It turns out the whole thing (the second thing, not the first thing) is just a ploy for the author to write a sequel. I think the book stands well enough on its own, but while it's an interesting universe, I don't see ever visiting it again. The author must have a history in serials; he continually goes over the same information again and again and again -- surely, the book could have been a good hundred pages shorter if all of that had been excised.
Nevertheless, it was an entertaining read, full of enough space battles and scientific explanation to satisfy all but the most die-hard of sf readers....more
Strikingly similar to Britain's Green Rider, not necessarily the world itself, but the scope and feel of the story. Same principle character, too: youStrikingly similar to Britain's Green Rider, not necessarily the world itself, but the scope and feel of the story. Same principle character, too: young woman granted extraordinary powers to save kingdoms in peril.
There's an interesting theme of lack of choice that the author explores, especially poigniant in a world of magic, where the gods take an active role in everyday affairs. In such a land, can free will exist? Is there any such thing as choice? The Greeks and Francis seem to agree that of course there is, but I'm not so sure ......more
A common enough collection of shorts from Foster, with pleasant introductions to each by the same. His fare is a little more distopian than I'd like,A common enough collection of shorts from Foster, with pleasant introductions to each by the same. His fare is a little more distopian than I'd like, but he does have a rich and varied imagination that's fun to peek inside of. Probably not an ideal introduction to either his work in general nor the Pip & Flinx universe, but good nevertheless....more
Written in the tradition of Edgar Rice Burroughs and Philip Jose Farmer, Chris Roberson sticks to the tradition with everything except the use of hisWritten in the tradition of Edgar Rice Burroughs and Philip Jose Farmer, Chris Roberson sticks to the tradition with everything except the use of his middle name. The story is ripe with elements traditional to the genre, right down to the cat-men, dog-men, fish-men, not to mention prehistoric life integrated almost seamlessly into the world -- and all with a scientific explanation, or at least as scientific as A Princess of Mars ever was.
A thoroughly enjoyable read, if you enjoy a throwback to an earlier era in science fiction. The only thing semi-modern is the main character's original setting; all else follows the strict rules of romantic sf stories, commenting off-handedly on the politics of the current age. A great little escape from reality, almost as complete as Leena's....more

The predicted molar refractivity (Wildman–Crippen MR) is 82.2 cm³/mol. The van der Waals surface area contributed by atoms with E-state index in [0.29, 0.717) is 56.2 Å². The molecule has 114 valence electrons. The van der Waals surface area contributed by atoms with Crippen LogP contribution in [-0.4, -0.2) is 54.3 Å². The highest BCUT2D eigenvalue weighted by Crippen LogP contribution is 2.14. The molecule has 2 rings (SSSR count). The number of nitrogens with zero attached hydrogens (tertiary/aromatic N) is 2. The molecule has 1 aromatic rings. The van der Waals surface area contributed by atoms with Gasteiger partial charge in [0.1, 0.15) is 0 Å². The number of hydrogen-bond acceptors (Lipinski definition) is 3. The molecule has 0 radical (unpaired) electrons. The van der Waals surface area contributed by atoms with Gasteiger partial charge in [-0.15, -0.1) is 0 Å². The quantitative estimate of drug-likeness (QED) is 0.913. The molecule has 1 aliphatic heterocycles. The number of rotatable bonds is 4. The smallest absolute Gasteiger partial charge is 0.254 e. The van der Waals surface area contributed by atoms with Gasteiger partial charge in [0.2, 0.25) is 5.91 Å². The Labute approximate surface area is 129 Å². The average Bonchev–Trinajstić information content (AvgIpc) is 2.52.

This book moves amazingly slowly, giving the impression it's regular fiction right up past the hundredth page. By the time the fantasy elements beginThis book moves amazingly slowly, giving the impression it's regular fiction right up past the hundredth page. By the time the fantasy elements begin to creep in, I was asleep. The magic comes in fast and furious spurts, but by that time I had lost interest and just wanted the whole thing to be over....more
I've never read the book by Joseph Conrad this is supposed to be a reinterpretation of, but I did enjoy the tale on its own merits. Really, the best pI've never read the book by Joseph Conrad this is supposed to be a reinterpretation of, but I did enjoy the tale on its own merits. Really, the best parts are Jim's; captain Marlow just feels intrusive, though I can understand using her perspective to give a fresh look at the main character.
The artifice of not using Jim's full name, ever, is woefully transparent, which I'm sure literary scholars would be all too happy to point out and dote upon the importance thereof but, to be honest, I didn't especially notice nor care until I was beaten over the head with the lack. When someone directs your attention to the absence of something, repeatedly, I find it to be more annoying than inspiring.
That said, a good sci-fi adventure. Well in the tradition of John Carter on Mars, though the ending will definitely not satisfy those kinds of fans....more
Robin as a Welsh freedom fighter is a little hard to get used to at first (especially since Lawhead insists on using the Welsh spelling rather than thRobin as a Welsh freedom fighter is a little hard to get used to at first (especially since Lawhead insists on using the Welsh spelling rather than the Saxon-English that we're all familiar with), but it's a good origin story for well-treaded ground. If anything, the time period and setting work a little better than the time of the Crusades, though the author's defense of this decision might have been better served on the front of the book rather than the back.
I look forward to seeing what other adventures this Robin Hood will have....more